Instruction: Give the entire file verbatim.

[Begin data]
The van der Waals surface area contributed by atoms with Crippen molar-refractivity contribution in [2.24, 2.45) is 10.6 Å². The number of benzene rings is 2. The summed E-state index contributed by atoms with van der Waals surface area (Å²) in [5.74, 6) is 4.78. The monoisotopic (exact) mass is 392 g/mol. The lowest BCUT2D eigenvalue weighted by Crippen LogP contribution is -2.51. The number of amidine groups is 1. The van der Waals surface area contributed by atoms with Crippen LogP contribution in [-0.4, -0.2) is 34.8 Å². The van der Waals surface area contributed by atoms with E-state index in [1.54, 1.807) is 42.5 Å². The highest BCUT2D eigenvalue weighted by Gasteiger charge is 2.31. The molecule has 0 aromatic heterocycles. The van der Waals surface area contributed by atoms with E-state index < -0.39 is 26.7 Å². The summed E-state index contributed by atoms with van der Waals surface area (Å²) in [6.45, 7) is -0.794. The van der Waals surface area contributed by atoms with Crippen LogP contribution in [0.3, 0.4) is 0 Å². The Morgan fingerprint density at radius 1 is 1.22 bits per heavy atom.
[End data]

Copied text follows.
The van der Waals surface area contributed by atoms with Crippen molar-refractivity contribution in [2.24, 2.45) is 10.6 Å². The number of benzene rings is 2. The summed E-state index contributed by atoms with van der Waals surface area (Å²) in [5.74, 6) is 4.78. The monoisotopic (exact) mass is 392 g/mol. The lowest BCUT2D eigenvalue weighted by Crippen LogP contribution is -2.51. The number of amidine groups is 1. The van der Waals surface area contributed by atoms with Crippen LogP contribution in [-0.4, -0.2) is 34.8 Å². The van der Waals surface area contributed by atoms with E-state index in [1.54, 1.807) is 42.5 Å². The highest BCUT2D eigenvalue weighted by Gasteiger charge is 2.31. The molecule has 0 aromatic heterocycles. The van der Waals surface area contributed by atoms with E-state index < -0.39 is 26.7 Å². The summed E-state index contributed by atoms with van der Waals surface area (Å²) in [6.45, 7) is -0.794. The van der Waals surface area contributed by atoms with Crippen LogP contribution in [0.3, 0.4) is 0 Å². The Morgan fingerprint density at radius 1 is 1.22 bits per heavy atom.